But I had no idea one of the biggest things I would learn that year would have to do with music. I already had figured out years before that music made me feel like nothing else. I was making mixtapes when I was 8 years old. The year before though I had discovered a great new genre of music called “the oldies”. It was the music of my parents’ youth. I quit listening to anything else and began to concentrate on making mixtapes full of songs by the Supremes, The New Beats, Frankie Valli and the Four Seasons and Smokey Robinson. These were the songs that made me excited. I could only learn so much when it came to music though. If you listened to the radio, we had oldies, country and pop. I enjoyed pop music. But that was very easy to get assimilated to and understand. It was everywhere. You could hear the latest chart toppers in movies, TV and across the dial on multiple channels. I was interested in the music I was not familiar with. So oldies filled that gap for a while.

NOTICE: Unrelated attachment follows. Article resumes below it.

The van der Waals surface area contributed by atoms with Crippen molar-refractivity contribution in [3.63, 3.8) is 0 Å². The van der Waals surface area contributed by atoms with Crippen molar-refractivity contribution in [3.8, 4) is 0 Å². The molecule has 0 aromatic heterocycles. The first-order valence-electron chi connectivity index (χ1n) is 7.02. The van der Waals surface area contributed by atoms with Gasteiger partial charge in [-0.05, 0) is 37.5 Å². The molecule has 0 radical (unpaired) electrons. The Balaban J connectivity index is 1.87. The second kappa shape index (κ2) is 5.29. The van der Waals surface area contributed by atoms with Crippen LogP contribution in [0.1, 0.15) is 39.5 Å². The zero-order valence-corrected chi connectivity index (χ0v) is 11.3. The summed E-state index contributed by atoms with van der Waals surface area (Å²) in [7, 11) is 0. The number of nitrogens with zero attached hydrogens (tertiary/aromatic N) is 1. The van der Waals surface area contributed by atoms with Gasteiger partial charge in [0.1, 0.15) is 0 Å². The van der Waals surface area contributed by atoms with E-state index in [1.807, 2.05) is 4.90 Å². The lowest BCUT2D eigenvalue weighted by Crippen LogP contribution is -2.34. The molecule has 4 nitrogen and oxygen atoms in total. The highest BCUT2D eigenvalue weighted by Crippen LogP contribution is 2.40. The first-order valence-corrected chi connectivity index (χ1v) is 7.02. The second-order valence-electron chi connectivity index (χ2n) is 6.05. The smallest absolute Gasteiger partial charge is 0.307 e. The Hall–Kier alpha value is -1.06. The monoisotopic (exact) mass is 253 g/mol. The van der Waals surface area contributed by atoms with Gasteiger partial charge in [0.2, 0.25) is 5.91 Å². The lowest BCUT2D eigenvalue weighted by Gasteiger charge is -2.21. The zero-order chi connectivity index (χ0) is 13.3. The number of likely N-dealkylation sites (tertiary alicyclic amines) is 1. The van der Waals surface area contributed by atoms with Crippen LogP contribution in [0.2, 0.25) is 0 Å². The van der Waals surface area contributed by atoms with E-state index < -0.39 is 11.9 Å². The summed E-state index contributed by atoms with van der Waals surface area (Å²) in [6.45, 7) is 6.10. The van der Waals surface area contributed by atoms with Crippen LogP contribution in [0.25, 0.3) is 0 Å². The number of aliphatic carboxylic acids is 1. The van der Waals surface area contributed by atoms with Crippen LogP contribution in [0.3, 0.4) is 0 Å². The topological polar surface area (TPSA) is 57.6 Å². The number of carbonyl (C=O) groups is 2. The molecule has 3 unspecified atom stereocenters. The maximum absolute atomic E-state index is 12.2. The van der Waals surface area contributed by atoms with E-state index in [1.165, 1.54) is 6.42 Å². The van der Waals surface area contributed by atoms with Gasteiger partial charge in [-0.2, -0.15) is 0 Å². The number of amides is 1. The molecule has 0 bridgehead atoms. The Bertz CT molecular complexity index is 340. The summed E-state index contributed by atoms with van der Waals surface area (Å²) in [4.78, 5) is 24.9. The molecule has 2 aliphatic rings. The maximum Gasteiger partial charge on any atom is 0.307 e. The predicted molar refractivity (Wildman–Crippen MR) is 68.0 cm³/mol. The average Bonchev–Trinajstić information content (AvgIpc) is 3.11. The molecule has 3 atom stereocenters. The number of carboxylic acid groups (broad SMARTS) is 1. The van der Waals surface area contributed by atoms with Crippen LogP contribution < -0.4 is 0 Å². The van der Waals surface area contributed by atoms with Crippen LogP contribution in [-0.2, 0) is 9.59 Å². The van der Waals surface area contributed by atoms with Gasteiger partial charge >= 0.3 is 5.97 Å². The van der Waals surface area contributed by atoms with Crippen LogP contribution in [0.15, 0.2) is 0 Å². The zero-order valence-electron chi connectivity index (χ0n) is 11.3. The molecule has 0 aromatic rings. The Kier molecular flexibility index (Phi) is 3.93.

Then one weekend my parents came home from the video store with a magical VHS tape that contained a movie like any other I had seen until that point. It was an amazing for a number of reasons. It contained some mature teenager plot lines that seemed to push the boundary on what I was usually allowed to watch. There were jokes about periods and large breasts. There was some gun play and some spicy language. It also had a pretty intense plot featuring dangerous situations and chase scenes all set in dirty downtown Chicago. Not sure if my parents realized what kind of movie they were about to unleash on a 13 year old. But it was these little moments of escape from the innocence of youth and being shielded from anything that might corrupt a young mind that I lived for. It was another moment that I might get to learn about something new and exciting. It was a curtain blocking most the world that had suddenly been lifted ever so briefly to allow me a glance.